19 Jan 2019 2:51PM
'Silky water' is really about creating an ethereal, lighter-than-air effect. A bit like a floating bridal veil of mist. It can work with relatively simple cascades, when you have a complex series of falls it becomes problematic for me. I see this as being about shock and awe, the terrifying volume, weight, power of the water, and that needs a sense of substance.

Plus one problem of slow shutter speed used near to midday is that with the sun overhead you risk massive overexposure on upward-facing surfaces.

So I'm quite happy to stick with your approach, and I would like to get a bit more substance, texture into the water. My instinctive approach would be to darken highlights, use the burn tool very gently, low exposure, large brush, set to midtones, to protect highlights, then a bit more brightness and a Levels adjustment.

I like the inclusion of the headland and tree foreground left, they connect the distant view to where we are standing. It does need that tiny crop at the top, the tiny intruding bits of sky are annoying once you spot them. Also on the right there's a cut-off bit of a cascade, better without that.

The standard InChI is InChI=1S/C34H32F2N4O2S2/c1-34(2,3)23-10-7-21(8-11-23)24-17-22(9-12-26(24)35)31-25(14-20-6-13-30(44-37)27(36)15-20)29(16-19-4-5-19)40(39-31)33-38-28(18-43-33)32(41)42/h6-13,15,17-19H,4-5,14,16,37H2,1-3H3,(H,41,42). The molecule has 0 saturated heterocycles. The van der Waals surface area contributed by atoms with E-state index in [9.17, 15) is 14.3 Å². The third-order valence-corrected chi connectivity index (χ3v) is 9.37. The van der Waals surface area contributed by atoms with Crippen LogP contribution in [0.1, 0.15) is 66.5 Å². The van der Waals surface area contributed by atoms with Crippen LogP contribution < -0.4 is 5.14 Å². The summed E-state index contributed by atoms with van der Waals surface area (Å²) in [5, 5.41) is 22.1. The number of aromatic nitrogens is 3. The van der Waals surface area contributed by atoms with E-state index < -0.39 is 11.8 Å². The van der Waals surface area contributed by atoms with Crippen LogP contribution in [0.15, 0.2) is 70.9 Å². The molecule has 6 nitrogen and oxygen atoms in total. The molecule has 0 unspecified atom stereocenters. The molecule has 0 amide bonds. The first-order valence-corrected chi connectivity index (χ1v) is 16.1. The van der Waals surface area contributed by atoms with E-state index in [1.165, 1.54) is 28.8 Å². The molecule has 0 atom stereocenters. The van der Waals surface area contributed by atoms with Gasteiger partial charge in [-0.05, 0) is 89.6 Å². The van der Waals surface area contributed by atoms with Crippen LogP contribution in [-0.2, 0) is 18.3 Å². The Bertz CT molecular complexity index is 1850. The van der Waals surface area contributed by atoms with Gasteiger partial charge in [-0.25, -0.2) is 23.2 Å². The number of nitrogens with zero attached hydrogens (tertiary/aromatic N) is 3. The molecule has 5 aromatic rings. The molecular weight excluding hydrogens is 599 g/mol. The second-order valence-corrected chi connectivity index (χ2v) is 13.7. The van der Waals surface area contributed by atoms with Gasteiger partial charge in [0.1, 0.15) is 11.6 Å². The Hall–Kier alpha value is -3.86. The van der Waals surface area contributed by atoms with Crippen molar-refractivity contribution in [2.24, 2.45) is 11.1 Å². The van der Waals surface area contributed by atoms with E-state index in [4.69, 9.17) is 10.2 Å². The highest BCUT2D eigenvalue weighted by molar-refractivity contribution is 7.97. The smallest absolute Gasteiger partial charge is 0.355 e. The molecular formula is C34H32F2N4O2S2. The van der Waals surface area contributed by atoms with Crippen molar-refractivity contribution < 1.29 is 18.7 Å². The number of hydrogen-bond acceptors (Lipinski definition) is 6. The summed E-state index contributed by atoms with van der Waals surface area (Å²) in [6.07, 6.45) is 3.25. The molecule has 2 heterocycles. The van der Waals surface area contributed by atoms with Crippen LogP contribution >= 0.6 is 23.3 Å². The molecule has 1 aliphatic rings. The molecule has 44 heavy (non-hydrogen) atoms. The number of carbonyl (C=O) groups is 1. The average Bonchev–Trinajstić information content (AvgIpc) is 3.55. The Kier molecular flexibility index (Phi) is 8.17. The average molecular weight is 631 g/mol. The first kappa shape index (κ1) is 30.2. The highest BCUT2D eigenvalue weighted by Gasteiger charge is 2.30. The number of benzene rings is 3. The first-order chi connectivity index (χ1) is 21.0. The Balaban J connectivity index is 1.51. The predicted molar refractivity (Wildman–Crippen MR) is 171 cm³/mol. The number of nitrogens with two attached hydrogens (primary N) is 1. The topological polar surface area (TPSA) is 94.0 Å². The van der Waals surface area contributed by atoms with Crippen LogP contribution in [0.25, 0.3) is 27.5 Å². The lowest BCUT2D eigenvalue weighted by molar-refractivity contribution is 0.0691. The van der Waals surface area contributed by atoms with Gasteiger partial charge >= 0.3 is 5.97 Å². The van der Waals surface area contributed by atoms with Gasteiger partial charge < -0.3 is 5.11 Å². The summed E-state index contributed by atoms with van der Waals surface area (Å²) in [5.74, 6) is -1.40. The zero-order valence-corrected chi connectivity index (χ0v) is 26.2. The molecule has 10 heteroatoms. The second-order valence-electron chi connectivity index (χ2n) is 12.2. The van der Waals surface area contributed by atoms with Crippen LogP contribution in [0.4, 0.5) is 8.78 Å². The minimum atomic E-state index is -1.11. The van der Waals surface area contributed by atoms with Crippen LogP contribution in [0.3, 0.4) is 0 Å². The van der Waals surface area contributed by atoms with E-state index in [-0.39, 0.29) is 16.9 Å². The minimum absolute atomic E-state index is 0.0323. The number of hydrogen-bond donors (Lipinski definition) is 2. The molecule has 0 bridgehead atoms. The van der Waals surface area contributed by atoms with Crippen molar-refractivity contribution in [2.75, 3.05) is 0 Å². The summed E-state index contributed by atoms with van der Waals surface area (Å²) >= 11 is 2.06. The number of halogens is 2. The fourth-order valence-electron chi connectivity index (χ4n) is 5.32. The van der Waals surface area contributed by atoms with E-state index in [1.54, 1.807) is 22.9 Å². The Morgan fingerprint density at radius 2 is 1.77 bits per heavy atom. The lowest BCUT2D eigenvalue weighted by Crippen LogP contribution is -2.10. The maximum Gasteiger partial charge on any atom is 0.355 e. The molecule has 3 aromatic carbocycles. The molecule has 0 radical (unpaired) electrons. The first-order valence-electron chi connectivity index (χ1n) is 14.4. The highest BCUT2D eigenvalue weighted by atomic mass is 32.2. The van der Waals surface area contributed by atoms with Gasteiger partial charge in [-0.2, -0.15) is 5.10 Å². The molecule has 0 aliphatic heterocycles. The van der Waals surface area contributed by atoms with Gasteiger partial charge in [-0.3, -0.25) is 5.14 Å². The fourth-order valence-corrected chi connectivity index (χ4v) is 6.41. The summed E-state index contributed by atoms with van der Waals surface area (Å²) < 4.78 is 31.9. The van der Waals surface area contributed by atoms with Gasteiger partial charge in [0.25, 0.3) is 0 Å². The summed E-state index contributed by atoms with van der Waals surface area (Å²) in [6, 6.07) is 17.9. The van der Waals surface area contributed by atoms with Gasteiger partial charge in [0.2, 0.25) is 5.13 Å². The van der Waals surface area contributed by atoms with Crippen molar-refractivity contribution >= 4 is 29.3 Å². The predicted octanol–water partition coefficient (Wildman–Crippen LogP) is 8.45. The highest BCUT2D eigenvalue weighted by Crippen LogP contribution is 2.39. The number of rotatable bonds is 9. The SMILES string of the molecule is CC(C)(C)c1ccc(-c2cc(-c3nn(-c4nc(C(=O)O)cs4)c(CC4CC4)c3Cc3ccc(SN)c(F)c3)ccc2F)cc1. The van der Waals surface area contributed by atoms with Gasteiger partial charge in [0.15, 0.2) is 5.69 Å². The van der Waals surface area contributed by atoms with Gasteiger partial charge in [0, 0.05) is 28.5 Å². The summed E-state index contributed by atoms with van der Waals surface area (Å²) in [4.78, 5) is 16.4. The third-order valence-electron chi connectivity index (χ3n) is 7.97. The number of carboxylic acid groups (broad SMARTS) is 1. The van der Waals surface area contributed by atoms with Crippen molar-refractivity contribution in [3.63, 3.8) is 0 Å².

Alan's b&w conveys the sense of mystery to me. And by using a dark vignette he simplifies the content without losing breadth. That's worth considering. Once I have made my adjustments I might just look at a different b&w treatment.

OK that's my task for this afternoon, I shall give it a whirl...
Moira
19 Jan 2019 10:59PM
Thanks to all you pros for your technical input and the fantastic mods! There is so much critique here to learn from. I am glad I posted the shot and got examples and guidance rather than butchering it myself.
Alan and Moira, you have convinced me that this was not the place for a long exposure shot!
I love the warmth and vibrancy in Willie's and Tom's mods as the original was a bit cold, the glamour in Michael's and the mystery in the B&W of Alan's and Moira's even though they are different. Moira's coloured mod is the closest to the original image but a much better version with the burning plus cropping Smile
My favourite is Tom's, and I love what you have done with haze removal filter, orange filter and HDR! There is so much detail in your mod!
I think I did try a few different settings including a lower F stop John and I will have a look through all my shots and compare and reflect.
Many thanks again.

Sign In

You must be a member to leave a comment.

ePHOTOzine, the web's friendliest photography community.

Join For Free

Upload photos, chat with photographers, win prizes and much more.